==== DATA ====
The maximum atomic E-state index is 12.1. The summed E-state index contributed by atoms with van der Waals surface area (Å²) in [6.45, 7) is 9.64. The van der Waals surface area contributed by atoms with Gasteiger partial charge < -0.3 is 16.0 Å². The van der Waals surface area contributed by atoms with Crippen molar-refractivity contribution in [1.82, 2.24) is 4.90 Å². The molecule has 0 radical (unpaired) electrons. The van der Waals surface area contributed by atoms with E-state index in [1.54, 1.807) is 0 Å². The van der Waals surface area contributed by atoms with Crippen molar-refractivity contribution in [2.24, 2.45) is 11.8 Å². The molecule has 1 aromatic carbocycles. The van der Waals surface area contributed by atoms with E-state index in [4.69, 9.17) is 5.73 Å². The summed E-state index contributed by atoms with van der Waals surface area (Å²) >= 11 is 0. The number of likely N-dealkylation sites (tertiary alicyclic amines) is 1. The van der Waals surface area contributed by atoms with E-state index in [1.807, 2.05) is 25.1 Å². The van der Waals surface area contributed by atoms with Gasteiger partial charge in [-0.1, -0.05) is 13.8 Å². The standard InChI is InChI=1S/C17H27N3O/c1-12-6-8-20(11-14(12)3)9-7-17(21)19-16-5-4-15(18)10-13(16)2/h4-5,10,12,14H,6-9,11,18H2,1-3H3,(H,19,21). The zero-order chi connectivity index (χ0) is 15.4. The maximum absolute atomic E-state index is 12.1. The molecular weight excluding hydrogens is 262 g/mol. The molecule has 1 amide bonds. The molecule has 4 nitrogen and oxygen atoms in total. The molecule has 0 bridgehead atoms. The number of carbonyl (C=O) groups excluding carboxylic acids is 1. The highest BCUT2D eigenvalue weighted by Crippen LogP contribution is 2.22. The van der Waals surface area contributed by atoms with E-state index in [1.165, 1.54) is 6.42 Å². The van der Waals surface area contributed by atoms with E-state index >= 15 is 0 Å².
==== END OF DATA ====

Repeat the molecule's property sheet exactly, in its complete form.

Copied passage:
The maximum atomic E-state index is 12.1. The summed E-state index contributed by atoms with van der Waals surface area (Å²) in [6.45, 7) is 9.64. The van der Waals surface area contributed by atoms with Gasteiger partial charge < -0.3 is 16.0 Å². The van der Waals surface area contributed by atoms with Crippen molar-refractivity contribution in [1.82, 2.24) is 4.90 Å². The molecule has 0 radical (unpaired) electrons. The van der Waals surface area contributed by atoms with E-state index in [1.54, 1.807) is 0 Å². The van der Waals surface area contributed by atoms with Crippen molar-refractivity contribution in [2.24, 2.45) is 11.8 Å². The molecule has 1 aromatic carbocycles. The van der Waals surface area contributed by atoms with E-state index in [4.69, 9.17) is 5.73 Å². The summed E-state index contributed by atoms with van der Waals surface area (Å²) >= 11 is 0. The number of likely N-dealkylation sites (tertiary alicyclic amines) is 1. The van der Waals surface area contributed by atoms with E-state index in [1.807, 2.05) is 25.1 Å². The van der Waals surface area contributed by atoms with Gasteiger partial charge in [-0.1, -0.05) is 13.8 Å². The standard InChI is InChI=1S/C17H27N3O/c1-12-6-8-20(11-14(12)3)9-7-17(21)19-16-5-4-15(18)10-13(16)2/h4-5,10,12,14H,6-9,11,18H2,1-3H3,(H,19,21). The zero-order chi connectivity index (χ0) is 15.4. The maximum absolute atomic E-state index is 12.1. The molecular weight excluding hydrogens is 262 g/mol. The molecule has 1 amide bonds. The molecule has 4 nitrogen and oxygen atoms in total. The molecule has 0 bridgehead atoms. The number of carbonyl (C=O) groups excluding carboxylic acids is 1. The highest BCUT2D eigenvalue weighted by Crippen LogP contribution is 2.22. The van der Waals surface area contributed by atoms with E-state index in [1.165, 1.54) is 6.42 Å². The van der Waals surface area contributed by atoms with E-state index >= 15 is 0 Å².